Monday, July 18, 2005

 

"doing the terrorists’ job for them"



Much attention has been given to the Chatham House report: "Riding Pillion for Tackling Terrorism is a High-risk Policy" by Frank Gregory, University of Southampton and Paul Wilkinson, University of St Andrews reported in, for example, the Times and the Australian "The Age" today.

I find much more interesting the paper by Bill Durodié of Cranfield University Terrorism and Community Resilience – A UK Perspective, which is the next paper in the same Chatham House report (pdf)


Bill Durodié notices a strange thing about all the counter-terrorist measures put in place in the UK since 2001.

He says that they are merely "technical".


He rightly points out that in seeking to secure society from the outside, we fail
to engage society from the inside. I have thought for some time that it's all very well to erect great blocks of concrete around the Mother of Parliaments - yet such an act of isolation, together with the endless checks from blank faced officials at the doors (someone next to me once had postcards taken away...), makes many of us feel more cut off than ever from the democracy that nurtured us.

Dr Durodié suggests that we are forgetting to ask questions about what we as a society actually stand for.

My nephew Peter reports that people in the Tube are very much friendlier towards each other at the moment. Having to go on earning a living means they have to make the best of it - and the sense of heightened risk makes people feel closer to each other. This is surely one of the good things to come out of the horror.

Bill Durodié notes:



My own view is that while Parliament is busily rushing through yet more counter terrorism legislation "to be in place by December", very few now dare to question the effect of what appears to be such widespread nailing up of stable doors. The official UK response to the death of 57 innocent people caught up in the events of last Thursday seems to be taking on a sort of ghastly political correctness. "Don't mention Iraq...."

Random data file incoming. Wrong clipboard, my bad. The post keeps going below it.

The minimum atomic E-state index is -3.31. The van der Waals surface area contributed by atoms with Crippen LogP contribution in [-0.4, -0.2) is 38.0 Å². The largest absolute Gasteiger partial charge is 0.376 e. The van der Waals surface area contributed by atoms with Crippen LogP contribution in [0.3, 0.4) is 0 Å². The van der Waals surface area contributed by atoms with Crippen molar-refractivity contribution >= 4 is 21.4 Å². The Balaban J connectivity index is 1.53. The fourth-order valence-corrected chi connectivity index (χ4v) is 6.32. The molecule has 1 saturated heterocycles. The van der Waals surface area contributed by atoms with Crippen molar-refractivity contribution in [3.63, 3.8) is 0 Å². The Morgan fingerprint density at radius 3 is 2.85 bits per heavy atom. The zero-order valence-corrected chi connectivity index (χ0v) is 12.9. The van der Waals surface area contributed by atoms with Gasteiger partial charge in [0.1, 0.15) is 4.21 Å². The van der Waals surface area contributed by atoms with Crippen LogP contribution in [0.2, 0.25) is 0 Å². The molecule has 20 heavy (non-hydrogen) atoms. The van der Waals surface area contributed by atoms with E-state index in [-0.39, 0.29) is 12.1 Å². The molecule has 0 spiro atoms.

The Chatham House paper that is getting coverage does "mention Iraq" and has, of course, already been dismissed by John Reid. I hope the legislators read the paper that follows with humility

Bill Durodié concludes:





July 18 2005 ~

Clyde Prestowitz, president of the Economic Policy Institute in Washington, said the concern over China's economic growth as a possible national security threat is a byproduct of the huge budget deficits and trade deficits that are putting the United States at a competitive disadvantage.

"We're at odds with ourselves," said Prestowitz, whose new book, "Three Billion New Capitalists: The Great Shift of Wealth and Power to the East" details China's surge to power. "We're like a spoiled rich kid who realizes he's drowning in debt and doesn't like it." http://www.menafn.com


July 18 2005 ~
"There was no Iraqi nuclear program, and Rove knew this in summer of 2003 when he outed Valerie Plame." Professor Cole's comment on the Karl Rove/ Valerie Plame case is worth reading in full. This particular jury member is fully convinced that Rove's outing of Joseph Wilson's wife was a deliberate ploy of a worried administration to discredit Ambassador Wilson and shut up the journalists about the false Niger claim.




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